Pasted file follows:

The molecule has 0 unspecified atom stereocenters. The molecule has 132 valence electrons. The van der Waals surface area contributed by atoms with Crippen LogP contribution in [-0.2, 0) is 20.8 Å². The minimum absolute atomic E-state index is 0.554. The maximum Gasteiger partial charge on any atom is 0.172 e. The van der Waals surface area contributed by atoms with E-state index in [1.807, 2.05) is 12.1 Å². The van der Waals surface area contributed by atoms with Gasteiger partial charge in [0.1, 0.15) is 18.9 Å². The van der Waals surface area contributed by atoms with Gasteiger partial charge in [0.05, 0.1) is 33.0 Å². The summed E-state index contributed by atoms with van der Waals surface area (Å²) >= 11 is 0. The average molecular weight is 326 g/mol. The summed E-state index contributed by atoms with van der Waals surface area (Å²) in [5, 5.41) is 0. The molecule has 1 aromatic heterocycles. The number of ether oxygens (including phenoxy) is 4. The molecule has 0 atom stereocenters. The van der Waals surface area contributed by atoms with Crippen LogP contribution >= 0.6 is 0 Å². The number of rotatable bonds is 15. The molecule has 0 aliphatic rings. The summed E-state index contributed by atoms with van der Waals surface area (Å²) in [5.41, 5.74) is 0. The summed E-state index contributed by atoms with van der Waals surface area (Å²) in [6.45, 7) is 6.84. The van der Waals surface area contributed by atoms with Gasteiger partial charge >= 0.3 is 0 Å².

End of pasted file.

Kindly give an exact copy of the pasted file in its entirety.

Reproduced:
The molecule has 0 unspecified atom stereocenters. The molecule has 132 valence electrons. The van der Waals surface area contributed by atoms with Crippen LogP contribution in [-0.2, 0) is 20.8 Å². The minimum absolute atomic E-state index is 0.554. The maximum Gasteiger partial charge on any atom is 0.172 e. The van der Waals surface area contributed by atoms with E-state index in [1.807, 2.05) is 12.1 Å². The van der Waals surface area contributed by atoms with Gasteiger partial charge in [0.1, 0.15) is 18.9 Å². The van der Waals surface area contributed by atoms with Gasteiger partial charge in [0.05, 0.1) is 33.0 Å². The summed E-state index contributed by atoms with van der Waals surface area (Å²) >= 11 is 0. The average molecular weight is 326 g/mol. The summed E-state index contributed by atoms with van der Waals surface area (Å²) in [5, 5.41) is 0. The molecule has 1 aromatic heterocycles. The number of ether oxygens (including phenoxy) is 4. The molecule has 0 atom stereocenters. The van der Waals surface area contributed by atoms with Crippen LogP contribution >= 0.6 is 0 Å². The number of rotatable bonds is 15. The molecule has 0 aliphatic rings. The summed E-state index contributed by atoms with van der Waals surface area (Å²) in [5.41, 5.74) is 0. The summed E-state index contributed by atoms with van der Waals surface area (Å²) in [6.45, 7) is 6.84. The van der Waals surface area contributed by atoms with Gasteiger partial charge >= 0.3 is 0 Å².